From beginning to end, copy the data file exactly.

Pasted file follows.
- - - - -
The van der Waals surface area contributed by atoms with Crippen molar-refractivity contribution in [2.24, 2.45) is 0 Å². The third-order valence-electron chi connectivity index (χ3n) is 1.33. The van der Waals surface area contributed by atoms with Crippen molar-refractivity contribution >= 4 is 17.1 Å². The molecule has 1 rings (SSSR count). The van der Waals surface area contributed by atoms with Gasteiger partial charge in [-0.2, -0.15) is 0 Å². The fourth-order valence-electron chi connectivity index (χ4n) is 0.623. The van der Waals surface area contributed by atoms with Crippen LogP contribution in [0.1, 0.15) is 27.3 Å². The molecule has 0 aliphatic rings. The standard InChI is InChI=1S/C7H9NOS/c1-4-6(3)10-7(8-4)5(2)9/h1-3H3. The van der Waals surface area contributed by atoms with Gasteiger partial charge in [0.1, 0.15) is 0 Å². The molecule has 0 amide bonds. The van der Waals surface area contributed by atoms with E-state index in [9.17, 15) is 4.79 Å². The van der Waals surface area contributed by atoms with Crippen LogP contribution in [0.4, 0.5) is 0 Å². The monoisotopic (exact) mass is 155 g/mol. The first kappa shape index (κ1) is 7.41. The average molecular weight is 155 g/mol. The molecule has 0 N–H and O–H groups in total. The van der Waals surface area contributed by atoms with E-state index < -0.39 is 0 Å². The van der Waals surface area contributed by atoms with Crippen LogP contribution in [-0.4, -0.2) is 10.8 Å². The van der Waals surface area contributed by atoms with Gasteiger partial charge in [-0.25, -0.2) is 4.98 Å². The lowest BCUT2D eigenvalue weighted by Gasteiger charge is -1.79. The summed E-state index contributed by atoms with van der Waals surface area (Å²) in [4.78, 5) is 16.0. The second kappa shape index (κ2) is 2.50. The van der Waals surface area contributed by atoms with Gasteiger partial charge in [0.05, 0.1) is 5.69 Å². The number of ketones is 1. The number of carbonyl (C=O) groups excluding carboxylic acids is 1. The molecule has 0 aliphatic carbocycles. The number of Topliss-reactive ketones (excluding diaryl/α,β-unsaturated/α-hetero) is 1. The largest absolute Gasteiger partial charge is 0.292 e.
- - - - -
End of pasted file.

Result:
The van der Waals surface area contributed by atoms with Crippen molar-refractivity contribution in [2.24, 2.45) is 0 Å². The third-order valence-electron chi connectivity index (χ3n) is 1.33. The van der Waals surface area contributed by atoms with Crippen molar-refractivity contribution >= 4 is 17.1 Å². The molecule has 1 rings (SSSR count). The van der Waals surface area contributed by atoms with Gasteiger partial charge in [-0.2, -0.15) is 0 Å². The fourth-order valence-electron chi connectivity index (χ4n) is 0.623. The van der Waals surface area contributed by atoms with Crippen LogP contribution in [0.1, 0.15) is 27.3 Å². The molecule has 0 aliphatic rings. The standard InChI is InChI=1S/C7H9NOS/c1-4-6(3)10-7(8-4)5(2)9/h1-3H3. The van der Waals surface area contributed by atoms with Gasteiger partial charge in [0.1, 0.15) is 0 Å². The molecule has 0 amide bonds. The van der Waals surface area contributed by atoms with E-state index in [9.17, 15) is 4.79 Å². The van der Waals surface area contributed by atoms with Crippen LogP contribution in [0.4, 0.5) is 0 Å². The monoisotopic (exact) mass is 155 g/mol. The first kappa shape index (κ1) is 7.41. The average molecular weight is 155 g/mol. The molecule has 0 N–H and O–H groups in total. The van der Waals surface area contributed by atoms with E-state index < -0.39 is 0 Å². The van der Waals surface area contributed by atoms with Crippen LogP contribution in [-0.4, -0.2) is 10.8 Å². The van der Waals surface area contributed by atoms with Gasteiger partial charge in [-0.25, -0.2) is 4.98 Å². The lowest BCUT2D eigenvalue weighted by Gasteiger charge is -1.79. The summed E-state index contributed by atoms with van der Waals surface area (Å²) in [4.78, 5) is 16.0. The second kappa shape index (κ2) is 2.50. The van der Waals surface area contributed by atoms with Gasteiger partial charge in [0.05, 0.1) is 5.69 Å². The number of ketones is 1. The number of carbonyl (C=O) groups excluding carboxylic acids is 1. The molecule has 0 aliphatic carbocycles. The number of Topliss-reactive ketones (excluding diaryl/α,β-unsaturated/α-hetero) is 1. The largest absolute Gasteiger partial charge is 0.292 e.